Lactation: Because contrast media are secreted in human milk, if the administration of ioversol is considered to be essential, breast-feeding should be discontinued for at least 48 hours following the procedure.

Children: Some pediatric patients have a higher risk of adverse reactions to contrast media. Such patients may include those with sensitivity to allergens, including other drugs, those with asthma, congestive heart failure, a serum creatinine >1.5 mg/dL, or ages under 12 months.

Geriatrics: The tolerance of elderly patients to drugs in general is diminished. These patients may have reduced renal reserve and impaired general health and may be taking medication (e.g., adrenergic B-blockers) which make them more susceptible to the potentially harmful effects of procedures involving the use of contrast media. The need for and the expected benefits of the procedure have to be carefully evaluated and dosage should be very conservative.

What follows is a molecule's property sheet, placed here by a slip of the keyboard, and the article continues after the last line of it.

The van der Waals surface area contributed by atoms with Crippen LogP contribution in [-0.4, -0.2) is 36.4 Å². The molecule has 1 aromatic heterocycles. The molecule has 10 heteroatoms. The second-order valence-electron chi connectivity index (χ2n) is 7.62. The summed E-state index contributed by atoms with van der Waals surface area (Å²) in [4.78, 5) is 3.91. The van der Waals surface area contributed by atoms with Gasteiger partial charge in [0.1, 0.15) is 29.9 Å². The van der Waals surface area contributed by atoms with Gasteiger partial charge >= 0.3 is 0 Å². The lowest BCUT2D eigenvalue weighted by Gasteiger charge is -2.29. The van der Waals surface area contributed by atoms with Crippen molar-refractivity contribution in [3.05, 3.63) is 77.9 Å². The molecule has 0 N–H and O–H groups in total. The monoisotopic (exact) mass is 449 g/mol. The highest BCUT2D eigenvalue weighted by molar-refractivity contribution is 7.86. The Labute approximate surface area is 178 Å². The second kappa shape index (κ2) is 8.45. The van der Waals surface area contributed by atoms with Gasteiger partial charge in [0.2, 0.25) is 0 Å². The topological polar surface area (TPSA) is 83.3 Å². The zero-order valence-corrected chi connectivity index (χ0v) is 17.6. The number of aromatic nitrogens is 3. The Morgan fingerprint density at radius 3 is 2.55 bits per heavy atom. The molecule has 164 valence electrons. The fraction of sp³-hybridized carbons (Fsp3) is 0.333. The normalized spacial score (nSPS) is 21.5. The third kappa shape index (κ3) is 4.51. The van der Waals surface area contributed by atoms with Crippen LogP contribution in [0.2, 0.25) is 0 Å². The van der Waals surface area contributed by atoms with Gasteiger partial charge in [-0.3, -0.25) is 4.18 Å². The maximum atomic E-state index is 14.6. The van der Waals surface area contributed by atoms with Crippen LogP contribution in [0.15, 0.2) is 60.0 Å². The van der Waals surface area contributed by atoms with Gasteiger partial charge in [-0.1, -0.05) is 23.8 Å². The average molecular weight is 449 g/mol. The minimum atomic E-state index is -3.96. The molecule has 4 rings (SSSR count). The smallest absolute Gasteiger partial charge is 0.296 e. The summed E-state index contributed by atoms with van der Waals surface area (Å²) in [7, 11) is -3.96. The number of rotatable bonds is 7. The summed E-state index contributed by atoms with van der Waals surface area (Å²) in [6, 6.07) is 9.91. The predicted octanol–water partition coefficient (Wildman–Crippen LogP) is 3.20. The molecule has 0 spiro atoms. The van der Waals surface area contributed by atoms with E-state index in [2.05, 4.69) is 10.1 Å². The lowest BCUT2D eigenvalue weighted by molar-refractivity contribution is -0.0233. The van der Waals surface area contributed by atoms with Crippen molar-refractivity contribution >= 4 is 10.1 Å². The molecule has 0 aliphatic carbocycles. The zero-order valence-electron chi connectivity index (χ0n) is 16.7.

Drug Interactions: Drugs which lower seizure threshold, especially phenothiazine derivatives, including those used for their antihistaminic or antinauseant properties, should not be used with ioversol.

Renal toxicity has been reported in a few patients with liver dysfunction who were given oral cholecystographic agents followed by intravascular contrast agents. Therefore administration of a contrast agent should be postponed by at least 48 hours following use of an oral cholecystographic agent.

Subarachnoid: Elderly patients may present a greater risk following myelography. The need for the procedure in these patients should be evaluated carefully. Special attention must be given not to exceed the recommended dose of the contrast medium, to see that the patient is sufficiently hydrated and to ensure proper and sterile radiographic technique.

If grossly bloody CFS is encountered, the possible benefits of a myelographic procedure should be considered in terms of the risk to the patient.